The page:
Meet Carrie, clinic 22 Years Old (Connor’s Sister)
Since the age of four, here Carrie has vomited four to seven mornings of the week, every week of her life. The vomiting lasts a few minutes to hours or even days. At times, her parents would walk in her room and she would be holding her stomach writhing in pain. In addition to her unbearable nausea and vomiting episodes, Carrie has experienced migraines, seizures, fatigue, heat intolerance and asthma.
Countless pediatricians, neurologists, and gastro-intestinal physicians over the years evaluated Carrie, but none were able to explain why this was happening to her. Carrie and her parents were told that she could be suffering from an array of disorders. She was diagnosed with a seizure disorder by a neurologist at the age of eight. However, this did not explain her nausea/abdominal pain and vomiting episodes. Over the years, Carrie has been prescribed antacids, antihistamines, antibiotics, steroids, nasal sprays, anti-convulsants, and anti-emetics strong enough for chemotherapy patients, all without relief. Several physicians told Carrie and her parents that her symptoms may be the result of anxiety, acid reflux, or even severe post-nasal drip and that she would eventually “grow out of it.” She did not.
As Carrie grew older, not only did this monster rear its ugly head in the morning, it also started attacking without warning. There have been times when friends have questioned Carrie why she was not sleeping over like everyone else, and other awkward moments over the years. Carrie has served as a leader throughout her school career and for many years she participated on school as well as club volleyball teams. This has not always been easy. At times, during conditioning for her volleyball team, Carrie would have to run off course, discreetly vomit, and quickly run to catch up with her teammates. She took all this in stride, even when a couple of coaches made inappropriate comments to her teammates— one even implying that she most likely had an eating disorder. It is especially difficult for a teenager to have a disease in which he/she looks perfectly normal, but is truly very ill.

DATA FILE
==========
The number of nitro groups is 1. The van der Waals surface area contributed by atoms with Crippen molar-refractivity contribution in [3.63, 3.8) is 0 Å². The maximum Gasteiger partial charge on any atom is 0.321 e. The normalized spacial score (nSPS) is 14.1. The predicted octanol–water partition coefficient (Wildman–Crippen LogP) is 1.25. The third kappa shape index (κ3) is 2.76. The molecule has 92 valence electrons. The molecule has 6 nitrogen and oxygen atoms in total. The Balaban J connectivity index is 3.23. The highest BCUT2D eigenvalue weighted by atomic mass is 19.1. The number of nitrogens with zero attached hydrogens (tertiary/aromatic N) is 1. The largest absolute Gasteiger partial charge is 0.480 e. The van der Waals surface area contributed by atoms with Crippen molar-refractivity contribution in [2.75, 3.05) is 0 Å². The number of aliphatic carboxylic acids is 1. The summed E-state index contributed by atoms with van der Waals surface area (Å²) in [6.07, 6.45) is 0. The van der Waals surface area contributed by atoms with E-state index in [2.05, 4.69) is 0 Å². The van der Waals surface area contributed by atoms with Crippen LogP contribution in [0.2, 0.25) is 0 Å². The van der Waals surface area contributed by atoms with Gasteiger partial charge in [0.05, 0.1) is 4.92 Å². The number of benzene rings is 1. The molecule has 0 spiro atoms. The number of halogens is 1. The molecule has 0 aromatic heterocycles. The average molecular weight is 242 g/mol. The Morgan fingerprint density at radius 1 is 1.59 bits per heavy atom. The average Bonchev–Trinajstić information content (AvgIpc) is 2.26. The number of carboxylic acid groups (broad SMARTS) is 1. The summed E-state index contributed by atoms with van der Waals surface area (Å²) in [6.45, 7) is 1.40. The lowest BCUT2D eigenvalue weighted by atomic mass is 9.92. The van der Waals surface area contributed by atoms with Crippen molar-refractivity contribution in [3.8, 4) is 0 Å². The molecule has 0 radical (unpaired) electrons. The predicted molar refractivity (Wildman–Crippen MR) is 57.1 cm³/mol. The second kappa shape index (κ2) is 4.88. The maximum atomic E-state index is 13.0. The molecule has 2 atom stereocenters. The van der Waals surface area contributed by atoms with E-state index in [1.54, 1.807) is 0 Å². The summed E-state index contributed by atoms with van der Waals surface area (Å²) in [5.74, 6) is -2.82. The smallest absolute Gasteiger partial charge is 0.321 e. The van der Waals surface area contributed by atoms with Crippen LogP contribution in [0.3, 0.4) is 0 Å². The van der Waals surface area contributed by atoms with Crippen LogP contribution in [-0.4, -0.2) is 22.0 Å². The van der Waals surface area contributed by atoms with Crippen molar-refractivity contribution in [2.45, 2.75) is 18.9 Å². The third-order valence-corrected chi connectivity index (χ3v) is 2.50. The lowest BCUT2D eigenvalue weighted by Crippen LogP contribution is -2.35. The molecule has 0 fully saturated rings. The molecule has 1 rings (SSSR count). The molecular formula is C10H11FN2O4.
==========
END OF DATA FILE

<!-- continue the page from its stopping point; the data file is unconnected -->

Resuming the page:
Finally, Carrie was referred to the correct physician. In May of 2007, when she was 16 years old, Dr. Richard Boles informed Carrie that she was suffering from Cyclic Vomiting Syndrome (CVS), a result of Mitochondrial Disease, and that it was genetic. Even more remarkably, he told Carrie that she was not alone. This served as a huge turning point in her life. Since starting the proper treatment, Carrie’s symptoms are improving each day. She has been prescribed the correct medications, and under Dr. Boles’ care, her vomiting episodes have decreased considerably.
Although Carrie’s CVS episodes are often debilitating and have forced her to miss out on certain activities, Carrie has continually pushed through, and has refused to let her condition get the best of her. Although it remains somewhat difficult for Carrie to readily share her disease with some because of the skepticism she received during high school, Carrie has maintained a cheerful, outgoing, and diligent attitude and continues to strive to educate others about CVS and Mitochondrial Disease.
Carrie is currently a senior literary journalism major at The University of California, Irvine and will be graduating early. She has interned for Levine Communication Offices, Patch.com, ABC7 Eyewitness News, and most recently, Ryan Seacrest Productions. Carrie has hosted and participated in fundraising events for Mitochondrial Disease awareness and serves as co-chair of the CureMito! Facebook page. Carrie has never chosen to be a victim of her disease, even before it had a name; but now that it does, she has chosen to be part of the cure.